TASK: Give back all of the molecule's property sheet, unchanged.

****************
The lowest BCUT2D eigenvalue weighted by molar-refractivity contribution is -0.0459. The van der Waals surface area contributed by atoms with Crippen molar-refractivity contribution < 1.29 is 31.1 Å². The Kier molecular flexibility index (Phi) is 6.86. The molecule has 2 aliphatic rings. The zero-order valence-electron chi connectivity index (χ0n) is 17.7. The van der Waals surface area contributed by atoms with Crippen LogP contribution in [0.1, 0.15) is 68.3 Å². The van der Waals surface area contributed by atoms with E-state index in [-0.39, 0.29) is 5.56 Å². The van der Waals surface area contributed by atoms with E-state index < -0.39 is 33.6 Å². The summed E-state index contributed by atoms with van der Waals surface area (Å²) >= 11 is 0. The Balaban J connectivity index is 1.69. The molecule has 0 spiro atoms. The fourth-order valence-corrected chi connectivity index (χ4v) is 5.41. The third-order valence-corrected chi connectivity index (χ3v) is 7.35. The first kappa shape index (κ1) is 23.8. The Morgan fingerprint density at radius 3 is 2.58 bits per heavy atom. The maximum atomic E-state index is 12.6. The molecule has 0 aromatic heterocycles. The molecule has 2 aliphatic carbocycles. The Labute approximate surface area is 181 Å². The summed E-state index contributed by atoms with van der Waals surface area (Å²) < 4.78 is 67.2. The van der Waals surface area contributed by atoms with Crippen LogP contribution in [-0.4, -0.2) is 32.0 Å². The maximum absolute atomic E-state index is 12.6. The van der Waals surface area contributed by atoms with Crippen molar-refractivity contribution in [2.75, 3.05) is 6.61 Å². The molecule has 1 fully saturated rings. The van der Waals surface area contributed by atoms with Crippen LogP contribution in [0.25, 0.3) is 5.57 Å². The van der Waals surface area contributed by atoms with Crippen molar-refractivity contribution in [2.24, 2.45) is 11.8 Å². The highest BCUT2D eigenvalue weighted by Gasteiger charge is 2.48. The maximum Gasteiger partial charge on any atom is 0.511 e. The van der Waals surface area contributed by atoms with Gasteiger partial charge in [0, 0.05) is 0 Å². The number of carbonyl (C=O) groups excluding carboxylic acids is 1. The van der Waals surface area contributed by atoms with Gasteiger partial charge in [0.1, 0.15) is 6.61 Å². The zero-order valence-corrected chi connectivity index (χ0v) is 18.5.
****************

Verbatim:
The lowest BCUT2D eigenvalue weighted by molar-refractivity contribution is -0.0459. The van der Waals surface area contributed by atoms with Crippen molar-refractivity contribution < 1.29 is 31.1 Å². The Kier molecular flexibility index (Phi) is 6.86. The molecule has 2 aliphatic rings. The zero-order valence-electron chi connectivity index (χ0n) is 17.7. The van der Waals surface area contributed by atoms with Crippen LogP contribution in [0.1, 0.15) is 68.3 Å². The van der Waals surface area contributed by atoms with E-state index in [-0.39, 0.29) is 5.56 Å². The van der Waals surface area contributed by atoms with E-state index < -0.39 is 33.6 Å². The summed E-state index contributed by atoms with van der Waals surface area (Å²) >= 11 is 0. The Balaban J connectivity index is 1.69. The molecule has 0 spiro atoms. The fourth-order valence-corrected chi connectivity index (χ4v) is 5.41. The third-order valence-corrected chi connectivity index (χ3v) is 7.35. The first kappa shape index (κ1) is 23.8. The Morgan fingerprint density at radius 3 is 2.58 bits per heavy atom. The maximum atomic E-state index is 12.6. The molecule has 0 aromatic heterocycles. The molecule has 2 aliphatic carbocycles. The Labute approximate surface area is 181 Å². The summed E-state index contributed by atoms with van der Waals surface area (Å²) < 4.78 is 67.2. The van der Waals surface area contributed by atoms with Crippen LogP contribution in [-0.4, -0.2) is 32.0 Å². The maximum absolute atomic E-state index is 12.6. The van der Waals surface area contributed by atoms with Crippen molar-refractivity contribution in [2.75, 3.05) is 6.61 Å². The molecule has 1 fully saturated rings. The van der Waals surface area contributed by atoms with Crippen LogP contribution in [0.25, 0.3) is 5.57 Å². The van der Waals surface area contributed by atoms with Crippen molar-refractivity contribution in [2.24, 2.45) is 11.8 Å². The highest BCUT2D eigenvalue weighted by Gasteiger charge is 2.48. The maximum Gasteiger partial charge on any atom is 0.511 e. The van der Waals surface area contributed by atoms with Gasteiger partial charge in [0, 0.05) is 0 Å². The number of carbonyl (C=O) groups excluding carboxylic acids is 1. The van der Waals surface area contributed by atoms with Gasteiger partial charge in [0.1, 0.15) is 6.61 Å². The zero-order valence-corrected chi connectivity index (χ0v) is 18.5.